“They didn't have to drill or pump very much, and that was a benefit, not only to them, but to everybody as a whole. Because the CAP water was actually recharging our aquifer.”
That meant the aquifer was also being recharged.
But now, that puts pressure on farmers. Putting in new wells and digging deeper ones costs a lot of money. At some point, it probably won’t be worth it.
“That's the day that the farmer probably says, okay, it's time to sell the farm and turn it into houses. That is going to be a transition. I just think that transition needs to be as far out as possible,” Miller said.
He thinks technology can push that out further still, but eventually, more and more Pinal County farms are going to turn into houses.
“I think we're pretty close to whether or not the state is going to continue to allow certificates of assured water,” he said.
Miller said there’s not much more water to promise to developers, but that’s not a concern yet. There are about 100,000 lots approved for housing. But if the state wants to continue the levels of growth it’s seen over the past few decades, it’s going to run into a problem eventually.
“Will there be a need and the desire to continue to get certificates of assured water? I'm sure there will be because not all the land that has been speculated for rooftop growth in the future will be desirable or probably be economically feasible to develop,” Miller said.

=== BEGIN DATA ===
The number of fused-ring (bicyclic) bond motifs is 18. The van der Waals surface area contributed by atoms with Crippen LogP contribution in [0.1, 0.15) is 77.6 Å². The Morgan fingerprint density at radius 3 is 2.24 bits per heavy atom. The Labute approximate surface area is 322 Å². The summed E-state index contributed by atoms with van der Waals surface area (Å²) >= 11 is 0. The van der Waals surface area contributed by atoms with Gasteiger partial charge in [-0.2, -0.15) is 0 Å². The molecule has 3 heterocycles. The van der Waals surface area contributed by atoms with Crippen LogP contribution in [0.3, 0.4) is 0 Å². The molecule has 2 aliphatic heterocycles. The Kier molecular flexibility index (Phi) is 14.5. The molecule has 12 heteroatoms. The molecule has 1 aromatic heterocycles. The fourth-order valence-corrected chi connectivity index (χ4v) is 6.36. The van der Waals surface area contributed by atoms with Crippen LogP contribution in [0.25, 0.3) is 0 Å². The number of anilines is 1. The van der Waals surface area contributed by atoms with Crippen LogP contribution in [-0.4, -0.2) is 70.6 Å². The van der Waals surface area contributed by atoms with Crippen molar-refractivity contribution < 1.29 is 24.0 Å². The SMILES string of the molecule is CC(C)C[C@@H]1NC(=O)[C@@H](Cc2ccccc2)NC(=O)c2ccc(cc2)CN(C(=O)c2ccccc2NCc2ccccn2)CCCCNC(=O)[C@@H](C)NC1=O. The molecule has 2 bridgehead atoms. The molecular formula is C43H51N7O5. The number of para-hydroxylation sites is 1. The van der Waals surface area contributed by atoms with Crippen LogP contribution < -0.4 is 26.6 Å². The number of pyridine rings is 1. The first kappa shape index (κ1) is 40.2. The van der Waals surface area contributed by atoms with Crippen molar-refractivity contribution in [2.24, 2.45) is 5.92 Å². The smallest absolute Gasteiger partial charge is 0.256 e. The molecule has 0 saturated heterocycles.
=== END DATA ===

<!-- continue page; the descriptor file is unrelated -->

Back in Rancho Sahuarita, Jeremy Sharpe said this place is still booming. Growth of all kinds is happening.
He was concerned about developments around Rancho Sahuarita going up, and about nearby pecan farms, which is also big business in his corner of Arizona.
“Pecans are very thirsty. They flood irrigate, and so they use tremendously more water than what we use, and what a household uses. It's something that I think about,” Sharpe said.
He doesn’t expect that growth to slow down anytime soon.
“That's going to be a challenge for our industry, not only developers in our region, but also the community as a whole,” Sharpe said. “Because if you can't plan for growth in a strategic way, it's just going to happen.”
He said if the state isn’t intentional and strategic about the way it plans for growth, that growth will happen on its own, and we’ll all be dealing with the consequences.